The nation’s hospitals are now officially on notice that the federal government is looking closely at the kind of care they give—so closely that Medicare will be giving them a financial bonus or a penalty depending on the job they do. At the end of the year, Medicare announced that some 1,500 hospitals received bonuses while about 1,400 got payment reductions. For hospitals treating a lot of Medicare patients, that can mean big bucks for the bottom line, either way.
In the hope of spurring better care—and maybe reducing costs—the Affordable Care Act requires Medicare to judge the quality of care they deliver using measures of care for mostly heart and pneumonia patients, ratings of patient experience, and tracking if patients are readmitted after 30 days. Health experts regard these costly readmissions as preventable failures that occurred somewhere in the chain of care.
Some marquee brands in the hospital business didn’t do very well, New York-Presbyterian and Massachusetts General Hospital in Boston, for example. All hospitals in the District of Columbia were penalized. The largest bonus, according to Kaiser Health News, went to Treasure Valley Hospital, a 10-bed hospital in Boise, Idaho; one that most people outside of Boise have never heard of. Auburn Community Hospital near Syracuse, New York, got the biggest cut, losing 0.9 percent of every Medicare payment.
And that brings me to New York, which, it turns out, has one of the poorest showings of all the states. Only 26 percent of the state’s hospitals got a bonus while 74 percent received a penalty. Compare that to, say, Maine where 79 percent got bonuses and only 21 percent were penalized.
As readers of this blog know, I spent a lot of time last fall evaluating the metrics for four New York City hospitals, prior to my eye surgery. For the most part, the available hospital comparison tools, which include ratings from government and media organizations and health department inspection records, came up short and offered more ambiguity than help. With the new data on last year’s Medicare rewards and penalties in hand, I looked again at my hospital sample hoping that maybe better help was on the way.
I reviewed data for Lenox Hill, New York-Presbyterian, New York Eye and Ear, and Manhattan Eye & Ear Hospital. The government didn’t reward specialty hospitals so there wasn’t much to learn about the eye and ear facilities. But the other two hospitals I considered for my surgery will lose money. Lenox Hill will lose 0.58 percent of its Medicare payments. Columbia Presbyterian will lose 0.75 percent because the government believes it is readmitting too many patients.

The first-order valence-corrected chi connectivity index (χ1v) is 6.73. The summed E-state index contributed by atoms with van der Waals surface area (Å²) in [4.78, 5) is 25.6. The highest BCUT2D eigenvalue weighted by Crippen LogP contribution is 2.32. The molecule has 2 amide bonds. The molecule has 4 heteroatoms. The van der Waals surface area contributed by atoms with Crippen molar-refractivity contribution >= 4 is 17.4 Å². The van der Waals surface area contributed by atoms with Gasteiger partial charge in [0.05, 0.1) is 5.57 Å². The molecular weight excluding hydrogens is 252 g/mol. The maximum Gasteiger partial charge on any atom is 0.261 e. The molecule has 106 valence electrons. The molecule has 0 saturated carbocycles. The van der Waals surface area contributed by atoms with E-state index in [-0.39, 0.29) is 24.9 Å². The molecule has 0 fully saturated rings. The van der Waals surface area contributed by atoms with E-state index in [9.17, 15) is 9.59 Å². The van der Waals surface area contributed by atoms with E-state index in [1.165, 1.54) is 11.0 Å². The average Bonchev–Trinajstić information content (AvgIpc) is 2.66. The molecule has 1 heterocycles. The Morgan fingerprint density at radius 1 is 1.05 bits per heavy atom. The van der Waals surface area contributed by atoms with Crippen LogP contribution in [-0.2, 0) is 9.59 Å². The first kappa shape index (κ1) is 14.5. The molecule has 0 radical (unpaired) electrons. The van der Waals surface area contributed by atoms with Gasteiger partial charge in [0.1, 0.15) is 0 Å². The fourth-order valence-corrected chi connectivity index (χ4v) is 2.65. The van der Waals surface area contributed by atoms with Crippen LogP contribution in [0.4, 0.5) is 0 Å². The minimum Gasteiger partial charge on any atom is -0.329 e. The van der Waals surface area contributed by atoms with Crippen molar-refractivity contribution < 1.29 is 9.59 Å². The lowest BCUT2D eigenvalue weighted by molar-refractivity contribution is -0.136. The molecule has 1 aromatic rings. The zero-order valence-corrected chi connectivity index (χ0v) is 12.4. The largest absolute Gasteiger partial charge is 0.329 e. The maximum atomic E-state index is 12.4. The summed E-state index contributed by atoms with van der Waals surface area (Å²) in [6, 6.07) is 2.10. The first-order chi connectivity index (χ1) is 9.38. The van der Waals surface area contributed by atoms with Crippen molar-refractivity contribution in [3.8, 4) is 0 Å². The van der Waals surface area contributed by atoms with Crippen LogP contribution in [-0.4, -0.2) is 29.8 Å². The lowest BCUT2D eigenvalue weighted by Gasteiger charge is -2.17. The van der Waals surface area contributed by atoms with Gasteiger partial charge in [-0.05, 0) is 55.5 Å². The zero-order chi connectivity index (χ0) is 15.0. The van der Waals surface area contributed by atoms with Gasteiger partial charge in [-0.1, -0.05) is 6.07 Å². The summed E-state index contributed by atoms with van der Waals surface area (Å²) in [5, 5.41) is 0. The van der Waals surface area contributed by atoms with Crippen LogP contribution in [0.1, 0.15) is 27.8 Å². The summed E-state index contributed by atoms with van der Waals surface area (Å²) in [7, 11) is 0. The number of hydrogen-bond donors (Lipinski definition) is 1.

What’s a prospective patient to do with this new data? I posed that question to Kaiser Health News senior correspondent Jordan Rau, who has immersed himself in the nitty-gritty of hospital measures. “In my opinion it’s a lot easier to grasp the idea of a bonus or a penalty than it is to plow through the individual quality measures on Hospital Compare and compare your hospital to the state and national averages,” Rau told me.
Patients can easily grasp that a financial penalty is not a good thing. Even though you may not be going in for heart surgery or pneumonia treatment, how a hospital delivers care to patients with these severe conditions can provide a rough indication of how serious it is about quality when it comes to other illnesses. As I noted in observations of my own care at Manhattan Eye & Ear, the hospital appeared to pay a lot of attention to preventing infections.
Readmission rates are also telling. Hospitals have and will continue to argue that a bad showing simply reflects that they care for more difficult or sicker patients. Maybe their patients are sicker, but sicker patients, perhaps even more than those who are less ill, need quality care, too. And if the hospital is not providing clear instructions when they are discharged—a common failing that causes readmission—that’s bad.
The jury is out on whether Medicare’s penalties and bonuses will improve care and lower costs. On Monday Ashish Jha, a professor at the Harvard School of Public Health told a group of journalists: “Will these have national impact? I doubt it.”
This post originally appeared here.
About the Author
Trudy Lieberman, a journalist for more than 40 years, is an adjunct associate professor of public health at Hunter College in New York City. She had a long career at Consumer Reports specializing in insurance, health care, health care financing and long-term care. She is a longtime contributor to the Columbia Journalism Review and blogs for its website, CJR.org, about media coverage of health care, Social Security and retirement. As a William Ziff Fellow at the Center for Advancing Health, she contributes regularly to the Prepared Patient Forum blog.
More Information: http://www.cfah.org/about/tlieberman_bio.cfm